Royal Dutch Shell Oil Company in China
HF: Following our recent article about the Asiatic Petroleum Company in China and Nicholas Kitto’s photographs of the APC building in Shanghai, I thought it would be of interest to learn about Royal Dutch Shell’s history there as the two companies were closely connected.
Let’s start with Royal Dutch Shell in China according to their own website:
Shell’s business relationship with China dates back more than a century. In early 1890s, Marcus and Sam Samuel, the brothers who created the Shell Transport and Trading Company, began shipping kerosene to China.
That same year, Royal Dutch Petroleum Company began exporting its ‘Crown’ kerosene to China.
They built installations in Hong Kong, Shanghai, Guangzhou and Xiamen.
Shell Transport and Royal Dutch were originally competitors. In 1903, they agreed to establish a joint marketing company for the Far East operations. The Asiatic Petroleum Company (APC) was thus incorporated in London.
APC established branch offices in Hong Kong (1906) and Shanghai (1908).
In 1913, these offices became the headquarters of the Asiatic Petroleum Company (South China) Ltd and the Asiatic Petroleum Company (North China) Ltd respectively.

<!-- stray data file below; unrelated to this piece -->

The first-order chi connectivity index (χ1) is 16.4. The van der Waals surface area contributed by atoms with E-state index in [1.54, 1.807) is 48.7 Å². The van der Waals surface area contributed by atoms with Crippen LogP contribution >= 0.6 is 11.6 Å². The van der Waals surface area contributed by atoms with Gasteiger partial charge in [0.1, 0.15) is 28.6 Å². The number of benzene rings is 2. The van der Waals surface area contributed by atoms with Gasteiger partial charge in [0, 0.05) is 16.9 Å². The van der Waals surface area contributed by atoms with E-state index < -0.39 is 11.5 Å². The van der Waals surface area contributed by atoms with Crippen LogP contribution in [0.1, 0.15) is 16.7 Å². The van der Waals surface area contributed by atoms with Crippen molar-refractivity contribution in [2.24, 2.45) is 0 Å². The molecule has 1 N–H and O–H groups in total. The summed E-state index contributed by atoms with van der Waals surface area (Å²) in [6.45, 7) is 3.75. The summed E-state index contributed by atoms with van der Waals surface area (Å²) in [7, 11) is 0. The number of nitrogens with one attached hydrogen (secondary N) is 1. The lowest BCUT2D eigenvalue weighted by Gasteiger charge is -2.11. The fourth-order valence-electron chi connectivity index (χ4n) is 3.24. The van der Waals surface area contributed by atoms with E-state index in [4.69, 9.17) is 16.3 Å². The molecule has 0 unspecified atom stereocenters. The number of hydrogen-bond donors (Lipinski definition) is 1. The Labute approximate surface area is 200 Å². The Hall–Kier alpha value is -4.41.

In 1907, Royal Dutch and Shell Transport merged their businesses interests to form the Royal Dutch/Shell Group, though they still conducted business in China under the APC trade name.
By the beginning of World War II, Shell had more than 50 subsidiaries in mainland China, and ran 1000 sales outlets across some 20 provinces.
This all came to a halt during the war, when the facilities were taken over by the Japanese and badly damaged.
After the war, reconstruction was rapid. Shell remained in China after 1950 and became the only western oil company trading in the PRC.
Shell was allowed to retain its Shanghai head office until it was closed in 1966.
Meanwhile, Shell remained the market leader in oil and chemicals in Hong Kong.
Shell’s re-entry into the PRC began in 1970/71, when Shell was invited to attend the Guangzhou Trade Fair.
A Shell representative office was re-established in Beijing in 1980, and active trade in chemicals resumed.
Within three years Shell had formed oil exploration ventures with Exxon and Phillips.
China’s “Open Door Policy” led to the opening of two Shell joint venture depots in Shenzhen Special Economic Zone in 1985 and 1987 respectively. Since then, Shell’s businesses in China have continued to develop across a broad front.
Shell’s history in China has been documented in a book: “Looking to the Long Term – The Story of Shell in China”. Copies are available from our offices in Beijing, Shanghai, Guangzhou and Hong Kong. You are also welcome to send us an e-mail requesting the publication.
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